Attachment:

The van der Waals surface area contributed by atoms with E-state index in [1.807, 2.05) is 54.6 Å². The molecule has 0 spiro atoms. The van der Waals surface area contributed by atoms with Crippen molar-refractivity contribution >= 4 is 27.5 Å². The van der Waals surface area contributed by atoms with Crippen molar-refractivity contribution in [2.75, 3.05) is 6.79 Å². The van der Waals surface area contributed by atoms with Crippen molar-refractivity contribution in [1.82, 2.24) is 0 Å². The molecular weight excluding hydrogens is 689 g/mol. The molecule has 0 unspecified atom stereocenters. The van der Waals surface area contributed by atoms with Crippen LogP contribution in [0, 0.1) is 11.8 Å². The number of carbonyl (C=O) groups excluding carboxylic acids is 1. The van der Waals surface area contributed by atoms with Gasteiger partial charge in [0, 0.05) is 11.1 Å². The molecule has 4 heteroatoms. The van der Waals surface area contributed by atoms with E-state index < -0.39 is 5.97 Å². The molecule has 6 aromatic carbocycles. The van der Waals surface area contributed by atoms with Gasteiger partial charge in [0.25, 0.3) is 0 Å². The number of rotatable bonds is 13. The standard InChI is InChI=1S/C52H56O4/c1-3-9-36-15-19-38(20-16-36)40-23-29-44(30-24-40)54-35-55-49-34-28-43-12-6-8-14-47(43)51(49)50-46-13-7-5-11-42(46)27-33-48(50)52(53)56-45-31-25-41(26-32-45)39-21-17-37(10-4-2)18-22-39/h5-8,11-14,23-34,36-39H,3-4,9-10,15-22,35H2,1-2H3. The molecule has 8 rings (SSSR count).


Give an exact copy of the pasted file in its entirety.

The van der Waals surface area contributed by atoms with E-state index in [1.807, 2.05) is 54.6 Å². The molecule has 0 spiro atoms. The van der Waals surface area contributed by atoms with Crippen molar-refractivity contribution >= 4 is 27.5 Å². The van der Waals surface area contributed by atoms with Crippen molar-refractivity contribution in [2.75, 3.05) is 6.79 Å². The van der Waals surface area contributed by atoms with Crippen molar-refractivity contribution in [1.82, 2.24) is 0 Å². The molecular weight excluding hydrogens is 689 g/mol. The molecule has 0 unspecified atom stereocenters. The van der Waals surface area contributed by atoms with Crippen LogP contribution in [0, 0.1) is 11.8 Å². The number of carbonyl (C=O) groups excluding carboxylic acids is 1. The van der Waals surface area contributed by atoms with Gasteiger partial charge in [0, 0.05) is 11.1 Å². The molecule has 4 heteroatoms. The van der Waals surface area contributed by atoms with E-state index < -0.39 is 5.97 Å². The molecule has 6 aromatic carbocycles. The van der Waals surface area contributed by atoms with Gasteiger partial charge in [0.25, 0.3) is 0 Å². The number of rotatable bonds is 13. The standard InChI is InChI=1S/C52H56O4/c1-3-9-36-15-19-38(20-16-36)40-23-29-44(30-24-40)54-35-55-49-34-28-43-12-6-8-14-47(43)51(49)50-46-13-7-5-11-42(46)27-33-48(50)52(53)56-45-31-25-41(26-32-45)39-21-17-37(10-4-2)18-22-39/h5-8,11-14,23-34,36-39H,3-4,9-10,15-22,35H2,1-2H3. The molecule has 8 rings (SSSR count).